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“…Positive Vision is a quick read, about two and half hours in the audio format, and a really refreshing approach to the subject of low vision. Brandt's positive outlook throughout the telling of his adventures is a bit infectious and leaves the reader feeling as though there is another side of vision loss than the dread so often associated with it…” Link to the AFB. AFB's blue, white, and yellow logo.

Positive Vision by Ken Brandt.

Book Review by Steve Kelley in the American Foundation for the Blind's AccessWorld Feb. 2022.

"See the bright side. Everyone with poor eyesight must be a bit adventurous to do the same things routinely done by people with normal eyesight. If you are not there yet, you might be in the future. Many people's eyesight deteriorates as they age, pushing them into this adventure zone. Clearly good eyesight is better than bed sight, however, in my experience, there are some positives to having poor vision." Ken Brandt

The adventure zone? It may not be fair to begin a book review with a quote from the last chapter, "Final Thoughts," but this quote sums up Brandt's perspective throughout his book, Positive Vision, as he shares one vignette after another with readers, and introduces his own positive look on the life he lives with low vision.

Brandt's book is autobiographical. He incorporates many of his own experiences, as a young elementary school student who sat close to the blackboard and played sports, a college student working at a summer camp and learning to sky dive, an accomplished businessman working in New York City and traveling internationally, a musician, and a person with low vision that fluctuated over his life. His narratives always point to the open window he discovered when the proverbial door closed.

Anyone approaching partial sight or blindness with unbridled positivism runs the risk of sounding like a Pollyanna. This is particularly true for readers who might have acquired vision loss later in life, after living with relatively good sight for decades. Brandt avoids this trap by acknowledging the benefits of good sight and the importance of managing conditions that contribute to vision loss, while maintaining a positive attitude.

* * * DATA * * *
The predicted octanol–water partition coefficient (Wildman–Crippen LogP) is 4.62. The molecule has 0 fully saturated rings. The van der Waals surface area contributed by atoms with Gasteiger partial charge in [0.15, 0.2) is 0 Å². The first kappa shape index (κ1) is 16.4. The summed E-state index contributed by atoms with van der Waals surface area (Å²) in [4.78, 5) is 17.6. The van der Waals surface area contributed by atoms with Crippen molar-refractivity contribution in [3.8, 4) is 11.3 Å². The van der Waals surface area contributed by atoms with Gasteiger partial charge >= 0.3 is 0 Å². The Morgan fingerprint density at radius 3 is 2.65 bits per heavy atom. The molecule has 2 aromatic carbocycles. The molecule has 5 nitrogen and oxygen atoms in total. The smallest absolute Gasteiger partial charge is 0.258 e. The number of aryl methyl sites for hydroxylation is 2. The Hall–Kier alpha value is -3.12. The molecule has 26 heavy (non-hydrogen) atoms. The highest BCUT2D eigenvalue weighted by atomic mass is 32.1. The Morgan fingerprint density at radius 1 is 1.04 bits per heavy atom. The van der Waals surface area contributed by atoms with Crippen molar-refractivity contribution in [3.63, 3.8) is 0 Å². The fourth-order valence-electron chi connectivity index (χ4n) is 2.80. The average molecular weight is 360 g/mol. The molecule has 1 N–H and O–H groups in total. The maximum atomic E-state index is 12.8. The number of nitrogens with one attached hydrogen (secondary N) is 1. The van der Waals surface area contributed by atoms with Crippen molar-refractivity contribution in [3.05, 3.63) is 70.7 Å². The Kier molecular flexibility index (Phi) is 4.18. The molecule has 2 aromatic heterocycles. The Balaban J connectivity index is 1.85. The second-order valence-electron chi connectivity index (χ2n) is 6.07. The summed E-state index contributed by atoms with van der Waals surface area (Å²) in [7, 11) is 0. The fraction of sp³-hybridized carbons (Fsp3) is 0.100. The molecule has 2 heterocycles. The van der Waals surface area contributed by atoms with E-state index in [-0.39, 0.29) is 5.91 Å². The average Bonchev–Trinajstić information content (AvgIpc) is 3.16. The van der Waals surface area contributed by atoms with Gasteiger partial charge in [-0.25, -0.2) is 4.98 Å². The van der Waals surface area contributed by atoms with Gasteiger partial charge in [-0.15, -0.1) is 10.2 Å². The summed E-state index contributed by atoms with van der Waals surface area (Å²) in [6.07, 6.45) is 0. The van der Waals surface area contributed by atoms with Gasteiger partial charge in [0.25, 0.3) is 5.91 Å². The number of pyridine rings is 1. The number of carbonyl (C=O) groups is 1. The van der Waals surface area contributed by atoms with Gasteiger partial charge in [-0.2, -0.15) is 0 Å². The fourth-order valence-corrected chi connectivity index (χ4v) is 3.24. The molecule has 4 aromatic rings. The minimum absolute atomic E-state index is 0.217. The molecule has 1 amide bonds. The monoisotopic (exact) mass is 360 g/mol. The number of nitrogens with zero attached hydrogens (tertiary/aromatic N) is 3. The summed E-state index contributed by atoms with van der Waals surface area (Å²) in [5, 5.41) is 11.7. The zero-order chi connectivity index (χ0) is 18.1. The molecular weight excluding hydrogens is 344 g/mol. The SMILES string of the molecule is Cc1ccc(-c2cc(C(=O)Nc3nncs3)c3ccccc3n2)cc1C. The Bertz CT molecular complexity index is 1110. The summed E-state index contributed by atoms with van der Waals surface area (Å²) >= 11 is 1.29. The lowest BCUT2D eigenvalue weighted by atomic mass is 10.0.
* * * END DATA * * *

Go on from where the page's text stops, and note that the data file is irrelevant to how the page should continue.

In our interview, Brandt reported that the book started out recounting some of the adventures he'd had over the years, such as parachuting, scuba diving, traveling, and in business. The draft began to take a turn toward how his vision played a role in these adventures—finding out he'd not seen some rocks in a parachute he'd packed when they showered him as the chute opened, chasing a thief on foot and tripping over a mattress left on the sidewalk and landing in a pile of garbage cans, reaching out to take his wife's hand during an outing, only to discover it was another woman's, and so on. As these adventures come to life in the book,  the author always shares something he learned during the experience or an unforeseen silver lining. In "Curiosity and Suggestions," he recounts the many ways other people, upon learning of your vision loss, may suggest a new pair of glasses, or ask if you can see the number of fingers they're holding up. To this, Brandt writes:

When people with good vision figure out you can't see very well…a few of them ask a bunch of ridiculous, intrusive or impolite questions. None of your answers will help them in their lives, they just don't know any better, so they ask…Thanks to these questions, suggestions, and sometimes accusations, you eventually develop a greater degree of tolerance and better social skills. After all, they are almost always based on bone-headed curiosity and misplaced sympathy, or a genuine desire to be helpful, rather than meanness. Dealing with these questions isn't fun or easy but it does have an advantage, it forces you to develop a socially acceptable, polite, or humorous way to answer, change the subject, or walk away.